US media has reported CIA director William Burns will attend negotiations in Cairo

Charities have accused Israel of blocking aid, but Israel has defended its efforts and blamed shortages on groups’ inability to distribute aid once it gets in.

The Israeli military announced it was firing two officers after finding a series of errors led to the drone strikes that killed the WCK workers as they drove south after supervising the unloading of food aid that arrived on a new sea corridor from Cyprus.

WCK said its operations in Gaza remain suspended after the attack, while other global aid groups said relief work has become almost impossible in Gaza.

The army said a commander “mistakenly assumed” Hamas had seized control of the aid vehicles, which were moving at night.

Australia’s Foreign Minister Penny Wong said that her country had “not yet received sufficient information” from Israel about the death of Lalzawmi “Zomi” Frankcom and the other aid workers killed.

“It cannot be brushed aside and it cannot be covered over,” Ms Wong said.

WCK said Israel “cannot credibly investigate its own failure in Gaza” and said its staff were attacked despite having “followed all proper communications procedures”.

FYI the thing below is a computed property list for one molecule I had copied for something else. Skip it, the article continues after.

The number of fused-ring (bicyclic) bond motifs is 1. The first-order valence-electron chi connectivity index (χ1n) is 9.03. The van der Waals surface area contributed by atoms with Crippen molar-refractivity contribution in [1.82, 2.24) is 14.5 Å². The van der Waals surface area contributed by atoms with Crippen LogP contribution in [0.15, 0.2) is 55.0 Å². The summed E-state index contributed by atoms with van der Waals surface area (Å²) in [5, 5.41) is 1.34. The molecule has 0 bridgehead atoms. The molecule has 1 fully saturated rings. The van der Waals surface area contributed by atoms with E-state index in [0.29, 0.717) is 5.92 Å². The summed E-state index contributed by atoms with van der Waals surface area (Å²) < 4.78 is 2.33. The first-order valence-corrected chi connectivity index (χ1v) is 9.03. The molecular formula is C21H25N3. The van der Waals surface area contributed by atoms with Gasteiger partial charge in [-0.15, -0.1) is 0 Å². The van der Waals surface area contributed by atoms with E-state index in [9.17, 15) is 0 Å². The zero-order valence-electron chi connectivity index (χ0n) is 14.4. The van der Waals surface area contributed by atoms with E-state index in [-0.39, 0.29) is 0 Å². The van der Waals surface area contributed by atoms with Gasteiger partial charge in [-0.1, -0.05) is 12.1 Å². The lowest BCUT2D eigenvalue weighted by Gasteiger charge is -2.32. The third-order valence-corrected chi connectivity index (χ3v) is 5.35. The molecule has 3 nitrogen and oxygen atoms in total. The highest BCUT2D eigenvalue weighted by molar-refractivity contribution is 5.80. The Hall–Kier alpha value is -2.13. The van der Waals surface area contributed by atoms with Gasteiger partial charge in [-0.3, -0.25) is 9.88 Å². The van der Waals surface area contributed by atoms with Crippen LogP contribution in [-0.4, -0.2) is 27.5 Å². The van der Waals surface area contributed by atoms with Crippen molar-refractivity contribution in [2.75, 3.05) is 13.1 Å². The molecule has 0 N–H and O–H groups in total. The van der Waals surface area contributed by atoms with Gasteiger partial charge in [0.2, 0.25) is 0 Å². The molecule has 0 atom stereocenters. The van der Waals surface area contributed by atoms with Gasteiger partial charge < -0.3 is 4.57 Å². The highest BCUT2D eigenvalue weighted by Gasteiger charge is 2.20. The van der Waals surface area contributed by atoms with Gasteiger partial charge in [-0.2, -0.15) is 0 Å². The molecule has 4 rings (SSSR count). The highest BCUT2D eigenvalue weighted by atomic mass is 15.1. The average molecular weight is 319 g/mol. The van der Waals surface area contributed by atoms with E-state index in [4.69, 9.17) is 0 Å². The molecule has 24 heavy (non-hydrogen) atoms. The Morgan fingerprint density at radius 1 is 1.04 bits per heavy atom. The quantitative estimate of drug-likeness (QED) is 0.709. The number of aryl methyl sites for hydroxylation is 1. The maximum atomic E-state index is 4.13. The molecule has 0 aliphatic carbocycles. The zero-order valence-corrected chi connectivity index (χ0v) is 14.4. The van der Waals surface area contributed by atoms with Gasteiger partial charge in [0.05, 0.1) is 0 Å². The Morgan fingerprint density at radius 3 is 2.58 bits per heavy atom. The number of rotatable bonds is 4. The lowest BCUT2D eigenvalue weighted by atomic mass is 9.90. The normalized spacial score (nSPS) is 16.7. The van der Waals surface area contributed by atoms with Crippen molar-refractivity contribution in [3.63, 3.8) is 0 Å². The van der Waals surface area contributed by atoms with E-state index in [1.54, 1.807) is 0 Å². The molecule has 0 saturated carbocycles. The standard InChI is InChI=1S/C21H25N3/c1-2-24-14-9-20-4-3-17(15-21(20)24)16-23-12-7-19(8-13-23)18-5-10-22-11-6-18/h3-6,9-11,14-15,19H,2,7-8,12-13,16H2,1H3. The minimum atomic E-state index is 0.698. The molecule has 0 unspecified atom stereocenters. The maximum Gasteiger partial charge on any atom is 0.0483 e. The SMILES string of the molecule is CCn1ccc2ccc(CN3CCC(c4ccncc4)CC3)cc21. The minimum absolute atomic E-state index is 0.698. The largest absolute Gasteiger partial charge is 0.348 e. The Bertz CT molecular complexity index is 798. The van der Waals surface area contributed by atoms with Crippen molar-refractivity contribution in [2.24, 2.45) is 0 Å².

Britain called for “utmost transparency” and a “wholly independent review”, while Poland sought a “criminal” probe.

Hours after Mr Biden and Mr Netanyahu spoke, Israel announced it would allow “temporary” aid deliveries through the Israeli port of Ashdod and the Erez border crossing.

Germany and the European Commission said the steps should be implemented quickly.

United Nations chief Guterres, however, called for a “paradigm shift” rather than “scattered measures”.

Mahmud Bassal, spokesman for Gaza’s Civil Defence agency, told AFP that whatever aid is reaching Gaza is “absolutely not sufficient” for its 2.4 million people, with basic necessities “extremely scarce” particularly in northern Gaza.

“Children are dying from hunger” there, he said.

Around 1.5 million Gazans are sheltering in the territory’s far south, in Rafah.